Based on last season, here are how some of the teams faired on their top 5 salaried players.

    Original 6 Teams
    DET $36,436,286
    TOR $32,250,000
    NYR $31,000,000
    BOS $21,700,000
    MTL $19,050,000
    CHI $16,900,000

    Final Four Teams
    PHI $32,346,914
    CGY $18,150,000
    SJ $15,475,000
    TB $14,709,579
  3. Guest

    Guest Registered User

    Feb 12, 2003
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    Here is how all 30 teams stacked up as of the start of last season per
    STL	$40,500,000 
    COL	$40,307,458 
    DET	$36,436,286 
    DAL	$35,809,492 
    PHI	$32,346,914 
    TOR	$32,250,000 
    NYR	$31,000,000 
    ANA	$30,700,000 
    WAS	$30,400,000 
    LAK	$27,350,000 
    NJD	$25,530,099 
    NYI	$22,500,000 
    VAN	$21,775,000 
    BOS	$21,700,000 
    CAR	$19,103,738 
    MTL	$19,050,000 
    OTT	$18,450,000 
    CGY	$18,150,000 
    CHI	$16,900,000 
    BUF	$15,850,000 
    PHO	$15,550,000 
    SJ	$15,475,000 
    CBJ	$15,375,000 
    TB	$14,709,579 
    EDM	$14,150,000 
    ATL	$12,500,000 
    FLA	$11,050,000 
    MIN	$10,622,500 
    PIT	$10,165,000 
    NAS	$9,125,000 
    Last edited: Nov 10, 2004
  4. littleHossa

    littleHossa Registered User

    Apr 7, 2003
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    Here's the problem with your idea from what I see, those 5 players that can be exempt from a cap do what in the end? They give the large market clubs the ability to use their additional ressources to sign 5 stars. The clubs like Calgary that can only sign 2 will only have 2, but if the Rangers are under a cap but still want to sign 1 star, they can if they have a spot. So this system would be accepted by the owners of the large market teams. Check. The other teams would also see this better than the last CBA because they can keep salaries in control. All of the players on the team besides the stars will not be able to ask for more money than they're worth because of every team having to deal with a cap. Salaries will not escalate, and for the "stars", the market will dictate what they are worth. Check too.

    However, from the player's point of view, I don't know how they would accept this. It does bring in like you said a cap and what the players say they want, a "free market system" but that free market system is only for about 50-70 guys in the NHL. The majority of the players will be under a cap, and will never have hope of getting a contract based on what the market says they are worth. In fact there wouldn't be any free market system for all of the 2nd liners, 3-4 defensemen because all of them would be under a cap. Your solution in the end only satisfies the minority, only the star players will get contracts on what the market says they're worth. This proposition would draw a very clear line between two groups of NHL players, and there wouldn't be any grey zone, either as a player you're forced to have your salary limited by a cap, or you can demand as much as the clubs are willing to offer. Unfortunaly, for the players you can't say they have a compromise, one group gets everything they wanted and the other group gets nothing. The unhappy group is the majority however.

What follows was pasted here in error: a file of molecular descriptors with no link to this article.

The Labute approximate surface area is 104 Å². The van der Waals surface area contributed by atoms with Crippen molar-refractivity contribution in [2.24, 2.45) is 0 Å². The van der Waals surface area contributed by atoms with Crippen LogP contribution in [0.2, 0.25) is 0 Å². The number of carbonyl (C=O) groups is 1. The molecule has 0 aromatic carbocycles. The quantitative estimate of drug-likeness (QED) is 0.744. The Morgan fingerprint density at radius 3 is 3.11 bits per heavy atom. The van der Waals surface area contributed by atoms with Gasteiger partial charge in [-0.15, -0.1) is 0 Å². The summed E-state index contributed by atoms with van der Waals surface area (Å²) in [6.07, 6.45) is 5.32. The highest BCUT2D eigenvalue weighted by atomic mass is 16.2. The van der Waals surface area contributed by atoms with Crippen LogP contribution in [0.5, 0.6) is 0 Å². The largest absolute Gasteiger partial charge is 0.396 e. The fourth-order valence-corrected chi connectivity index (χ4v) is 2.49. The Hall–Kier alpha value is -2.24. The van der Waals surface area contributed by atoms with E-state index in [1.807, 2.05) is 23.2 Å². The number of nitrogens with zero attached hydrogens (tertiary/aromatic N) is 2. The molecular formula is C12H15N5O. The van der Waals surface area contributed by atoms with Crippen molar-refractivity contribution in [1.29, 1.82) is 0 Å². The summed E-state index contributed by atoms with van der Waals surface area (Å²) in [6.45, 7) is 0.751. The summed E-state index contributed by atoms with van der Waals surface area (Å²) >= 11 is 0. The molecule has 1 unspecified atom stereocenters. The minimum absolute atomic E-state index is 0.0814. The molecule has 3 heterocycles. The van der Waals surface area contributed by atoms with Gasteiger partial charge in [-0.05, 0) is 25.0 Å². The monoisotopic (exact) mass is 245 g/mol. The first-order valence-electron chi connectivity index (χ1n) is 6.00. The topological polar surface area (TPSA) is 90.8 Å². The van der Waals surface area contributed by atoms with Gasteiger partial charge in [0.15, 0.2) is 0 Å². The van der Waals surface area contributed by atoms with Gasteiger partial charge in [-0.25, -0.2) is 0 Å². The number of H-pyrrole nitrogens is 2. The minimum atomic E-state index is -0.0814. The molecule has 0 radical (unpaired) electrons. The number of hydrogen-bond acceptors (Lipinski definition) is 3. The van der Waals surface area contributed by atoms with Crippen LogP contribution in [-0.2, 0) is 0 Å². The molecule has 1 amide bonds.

To conclude this, from the owner's point of view, the system would be a mix of a cap and free market system like you said, but for the players, and the majority of the players, they would be under a cap, no ifs or buts, and that wouldn't be something that they'd agree on.
  5. Guest

    Guest Registered User

    Feb 12, 2003
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    Yeah, those are a lot of my thoughts on the proposal as well. The lower end of players really aren't the problem that would need to be controlled with a cap. It's a cap with the wrong emphasis.

    That's why I mentioned the above counter proposal. There are many teams (STL, COL, DET, DAL, etc) spending as much on their top 5 players as many teams pay on their entire payroll.

    When you consider that 2 teams spent over $40 million on their top 5 players, 9 teams spentover $30 million on their top 5 players, and 14 teams spent over $20 million on their top 5 players, it shows the division in the league. The average team spent just over $22 million on their top 5 players. Imagine the player movement if they set the threshold for that top 5 player cap at $30 million. You'd see a redistribution of talent of nearly $40 million from those teams going to teams like Nashville, Pittsburgh, Minnesota, Florida, Atlanta, and Edmonton who would make great strides with added talent, let alone the teams above them on the list.